Thursday, May 7, 2009

Oklahoma Interfaith Day of Prayer and Reflection 2009

This year's Interfaith Day of Prayer and Reflection at the State Capitol was not overly crowded with hordes of interreligious ecumenicists, or really crowded in any sense at all.  It was, however, filled with hope and permeated with the aroma of an ideological melting pot, bubbling over with a distinctly Americanized mélange.  Where else in the world can you take in the wisdom of a 
Reverend, a Rabbi, an Imam, and a Priest, followed by a Sikh blessing, all in one sitting?  This is a rhetorical question, of course, but it merits some reflection.  Even today, few countries can boast such a degree of religious diversity, civil liberty, and socio-cultural toleration to pull this sort of thing off, and it is all to the credit of the Interfaith Alliance that they did so.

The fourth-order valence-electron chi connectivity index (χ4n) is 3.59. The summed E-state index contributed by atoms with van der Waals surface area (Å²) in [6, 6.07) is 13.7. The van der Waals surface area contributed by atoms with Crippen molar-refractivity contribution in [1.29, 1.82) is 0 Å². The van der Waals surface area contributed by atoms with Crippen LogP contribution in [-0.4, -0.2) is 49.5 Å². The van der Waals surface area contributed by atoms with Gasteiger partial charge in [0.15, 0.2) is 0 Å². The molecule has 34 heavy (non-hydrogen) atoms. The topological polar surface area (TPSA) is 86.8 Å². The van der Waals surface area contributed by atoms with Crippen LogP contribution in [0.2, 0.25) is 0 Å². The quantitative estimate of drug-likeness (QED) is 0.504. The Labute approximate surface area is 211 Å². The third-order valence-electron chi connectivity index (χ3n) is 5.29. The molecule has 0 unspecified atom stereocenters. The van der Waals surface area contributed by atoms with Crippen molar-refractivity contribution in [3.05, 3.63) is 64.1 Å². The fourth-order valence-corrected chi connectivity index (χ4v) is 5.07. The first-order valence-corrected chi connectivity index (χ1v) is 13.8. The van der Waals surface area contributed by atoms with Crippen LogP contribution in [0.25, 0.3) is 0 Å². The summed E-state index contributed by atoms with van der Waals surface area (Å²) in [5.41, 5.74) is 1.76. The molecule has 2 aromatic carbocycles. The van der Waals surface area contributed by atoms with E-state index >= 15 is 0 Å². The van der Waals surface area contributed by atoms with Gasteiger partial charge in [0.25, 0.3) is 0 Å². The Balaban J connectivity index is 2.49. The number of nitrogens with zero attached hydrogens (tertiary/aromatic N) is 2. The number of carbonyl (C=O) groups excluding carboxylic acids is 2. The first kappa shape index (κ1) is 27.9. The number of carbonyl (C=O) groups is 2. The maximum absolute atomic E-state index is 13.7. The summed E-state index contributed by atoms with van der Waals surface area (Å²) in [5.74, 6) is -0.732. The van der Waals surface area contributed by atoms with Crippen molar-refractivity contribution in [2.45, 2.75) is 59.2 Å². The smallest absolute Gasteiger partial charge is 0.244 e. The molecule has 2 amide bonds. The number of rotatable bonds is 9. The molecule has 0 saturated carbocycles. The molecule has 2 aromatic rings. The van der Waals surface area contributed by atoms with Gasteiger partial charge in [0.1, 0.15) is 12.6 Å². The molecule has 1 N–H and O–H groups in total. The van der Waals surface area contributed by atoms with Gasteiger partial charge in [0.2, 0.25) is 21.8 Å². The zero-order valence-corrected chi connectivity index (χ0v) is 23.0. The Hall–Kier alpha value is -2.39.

I was even more impressed than in previous years with the degree to which the interfaith ceremony explicitly endorsed our common commitment to religious liberty and freedom of conscience.  This stands in sharp contrast to the ceremony held within the Capitol, at which religious and political leaders affirmed their dedication to One Nation Under God and took pains to exclude anyone unwilling to sign up to their creed.

Altogether, it was a very positive experience and certainly worth giving up lunch.  See you guys again next year!

1 comment:

  1. A late, late post concerning the Interfaith Alliance of Oklahma's "Interfaith Day of Prayer and Reflection."

    I don't suppose that the IDOPR event will ever have much recognition or media coverage as the dogmatic and ritualistic practice that takes place inside the state capitol.

    But, I always come away with a feeling of accomplishment. A feeling that I appreciated the sincere statements of support for others and their conscience decisions.

    Inside the printed agenda of the days speakers is a list of "Bell Ringers" quotes. The quotes inform Oklahomans of the various Oklahoma secular and faith communities teachings related to respect, not just toleration, for other maters of conscience both those of faith and those of reason.

    It truly is a shame that the people of Oklahoma miss out on such a powerful statement of "freedom of conscience" ... and they will never know what they missed.



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